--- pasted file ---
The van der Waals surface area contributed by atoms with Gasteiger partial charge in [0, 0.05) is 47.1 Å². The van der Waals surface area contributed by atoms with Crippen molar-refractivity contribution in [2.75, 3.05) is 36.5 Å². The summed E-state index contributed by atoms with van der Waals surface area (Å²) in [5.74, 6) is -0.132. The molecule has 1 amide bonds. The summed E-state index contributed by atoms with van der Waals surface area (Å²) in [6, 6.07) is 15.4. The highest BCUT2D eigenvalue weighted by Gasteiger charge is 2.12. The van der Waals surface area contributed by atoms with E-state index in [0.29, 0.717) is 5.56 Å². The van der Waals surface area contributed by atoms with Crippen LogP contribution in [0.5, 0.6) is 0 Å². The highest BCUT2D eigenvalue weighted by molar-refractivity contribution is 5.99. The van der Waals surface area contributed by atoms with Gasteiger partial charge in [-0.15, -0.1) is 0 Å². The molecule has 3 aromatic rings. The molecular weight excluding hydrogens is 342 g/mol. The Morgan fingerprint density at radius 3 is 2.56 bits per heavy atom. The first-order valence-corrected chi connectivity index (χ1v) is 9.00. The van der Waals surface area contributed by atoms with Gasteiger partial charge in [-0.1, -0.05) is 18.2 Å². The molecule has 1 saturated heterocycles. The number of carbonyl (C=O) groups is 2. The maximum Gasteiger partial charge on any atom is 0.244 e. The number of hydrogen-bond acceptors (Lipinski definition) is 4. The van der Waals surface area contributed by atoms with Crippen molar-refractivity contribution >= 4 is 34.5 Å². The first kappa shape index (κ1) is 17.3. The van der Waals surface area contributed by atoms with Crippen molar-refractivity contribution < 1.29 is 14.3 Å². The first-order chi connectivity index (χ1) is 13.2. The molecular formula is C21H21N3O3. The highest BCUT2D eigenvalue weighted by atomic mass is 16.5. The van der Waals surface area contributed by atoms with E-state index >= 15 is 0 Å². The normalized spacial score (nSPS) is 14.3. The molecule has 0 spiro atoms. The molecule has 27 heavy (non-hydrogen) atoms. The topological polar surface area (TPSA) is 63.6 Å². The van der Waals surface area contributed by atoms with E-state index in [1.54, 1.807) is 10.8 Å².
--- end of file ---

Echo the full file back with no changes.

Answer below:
The van der Waals surface area contributed by atoms with Gasteiger partial charge in [0, 0.05) is 47.1 Å². The van der Waals surface area contributed by atoms with Crippen molar-refractivity contribution in [2.75, 3.05) is 36.5 Å². The summed E-state index contributed by atoms with van der Waals surface area (Å²) in [5.74, 6) is -0.132. The molecule has 1 amide bonds. The summed E-state index contributed by atoms with van der Waals surface area (Å²) in [6, 6.07) is 15.4. The highest BCUT2D eigenvalue weighted by Gasteiger charge is 2.12. The van der Waals surface area contributed by atoms with E-state index in [0.29, 0.717) is 5.56 Å². The van der Waals surface area contributed by atoms with Crippen LogP contribution in [0.5, 0.6) is 0 Å². The highest BCUT2D eigenvalue weighted by molar-refractivity contribution is 5.99. The van der Waals surface area contributed by atoms with Gasteiger partial charge in [-0.15, -0.1) is 0 Å². The molecule has 3 aromatic rings. The molecular weight excluding hydrogens is 342 g/mol. The Morgan fingerprint density at radius 3 is 2.56 bits per heavy atom. The first-order valence-corrected chi connectivity index (χ1v) is 9.00. The van der Waals surface area contributed by atoms with Gasteiger partial charge in [-0.1, -0.05) is 18.2 Å². The molecule has 1 saturated heterocycles. The number of carbonyl (C=O) groups is 2. The maximum Gasteiger partial charge on any atom is 0.244 e. The number of hydrogen-bond acceptors (Lipinski definition) is 4. The van der Waals surface area contributed by atoms with Crippen molar-refractivity contribution >= 4 is 34.5 Å². The first kappa shape index (κ1) is 17.3. The van der Waals surface area contributed by atoms with Crippen molar-refractivity contribution < 1.29 is 14.3 Å². The first-order chi connectivity index (χ1) is 13.2. The molecular formula is C21H21N3O3. The highest BCUT2D eigenvalue weighted by atomic mass is 16.5. The van der Waals surface area contributed by atoms with E-state index >= 15 is 0 Å². The normalized spacial score (nSPS) is 14.3. The molecule has 0 spiro atoms. The molecule has 27 heavy (non-hydrogen) atoms. The topological polar surface area (TPSA) is 63.6 Å². The van der Waals surface area contributed by atoms with E-state index in [1.54, 1.807) is 10.8 Å².